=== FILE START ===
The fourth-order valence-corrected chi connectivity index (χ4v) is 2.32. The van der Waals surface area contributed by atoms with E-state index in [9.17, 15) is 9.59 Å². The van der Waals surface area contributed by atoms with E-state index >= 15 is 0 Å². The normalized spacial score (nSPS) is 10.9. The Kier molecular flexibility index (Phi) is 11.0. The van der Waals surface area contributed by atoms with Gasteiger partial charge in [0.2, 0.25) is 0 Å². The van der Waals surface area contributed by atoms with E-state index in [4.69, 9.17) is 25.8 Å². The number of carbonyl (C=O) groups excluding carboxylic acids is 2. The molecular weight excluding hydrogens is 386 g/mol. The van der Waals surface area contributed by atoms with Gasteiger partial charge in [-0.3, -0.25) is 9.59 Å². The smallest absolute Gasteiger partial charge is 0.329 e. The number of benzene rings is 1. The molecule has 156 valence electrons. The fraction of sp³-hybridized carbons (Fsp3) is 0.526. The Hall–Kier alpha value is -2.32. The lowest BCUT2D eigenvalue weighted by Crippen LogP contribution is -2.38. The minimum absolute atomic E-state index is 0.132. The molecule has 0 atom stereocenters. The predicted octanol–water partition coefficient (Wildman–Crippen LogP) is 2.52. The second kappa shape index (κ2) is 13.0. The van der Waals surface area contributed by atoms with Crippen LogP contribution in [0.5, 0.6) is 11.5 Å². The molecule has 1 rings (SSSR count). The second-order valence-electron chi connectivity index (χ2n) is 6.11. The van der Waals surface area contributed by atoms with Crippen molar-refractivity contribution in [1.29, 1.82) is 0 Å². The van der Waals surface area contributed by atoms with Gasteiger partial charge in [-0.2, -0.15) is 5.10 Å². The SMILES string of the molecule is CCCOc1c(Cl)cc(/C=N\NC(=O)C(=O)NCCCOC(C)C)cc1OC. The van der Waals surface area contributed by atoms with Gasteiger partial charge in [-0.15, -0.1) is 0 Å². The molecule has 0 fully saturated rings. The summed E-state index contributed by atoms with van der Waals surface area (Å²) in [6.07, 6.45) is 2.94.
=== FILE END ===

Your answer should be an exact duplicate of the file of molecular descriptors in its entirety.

The fourth-order valence-corrected chi connectivity index (χ4v) is 2.32. The van der Waals surface area contributed by atoms with E-state index in [9.17, 15) is 9.59 Å². The van der Waals surface area contributed by atoms with E-state index >= 15 is 0 Å². The normalized spacial score (nSPS) is 10.9. The Kier molecular flexibility index (Phi) is 11.0. The van der Waals surface area contributed by atoms with Gasteiger partial charge in [0.2, 0.25) is 0 Å². The van der Waals surface area contributed by atoms with E-state index in [4.69, 9.17) is 25.8 Å². The number of carbonyl (C=O) groups excluding carboxylic acids is 2. The molecular weight excluding hydrogens is 386 g/mol. The van der Waals surface area contributed by atoms with Gasteiger partial charge in [-0.3, -0.25) is 9.59 Å². The smallest absolute Gasteiger partial charge is 0.329 e. The number of benzene rings is 1. The molecule has 156 valence electrons. The fraction of sp³-hybridized carbons (Fsp3) is 0.526. The Hall–Kier alpha value is -2.32. The lowest BCUT2D eigenvalue weighted by Crippen LogP contribution is -2.38. The minimum absolute atomic E-state index is 0.132. The molecule has 0 atom stereocenters. The predicted octanol–water partition coefficient (Wildman–Crippen LogP) is 2.52. The second kappa shape index (κ2) is 13.0. The van der Waals surface area contributed by atoms with Crippen LogP contribution in [0.5, 0.6) is 11.5 Å². The molecule has 1 rings (SSSR count). The second-order valence-electron chi connectivity index (χ2n) is 6.11. The van der Waals surface area contributed by atoms with Crippen molar-refractivity contribution in [1.29, 1.82) is 0 Å². The van der Waals surface area contributed by atoms with Gasteiger partial charge in [-0.2, -0.15) is 5.10 Å². The SMILES string of the molecule is CCCOc1c(Cl)cc(/C=N\NC(=O)C(=O)NCCCOC(C)C)cc1OC. The van der Waals surface area contributed by atoms with Gasteiger partial charge in [-0.15, -0.1) is 0 Å². The molecule has 0 fully saturated rings. The summed E-state index contributed by atoms with van der Waals surface area (Å²) in [6.07, 6.45) is 2.94.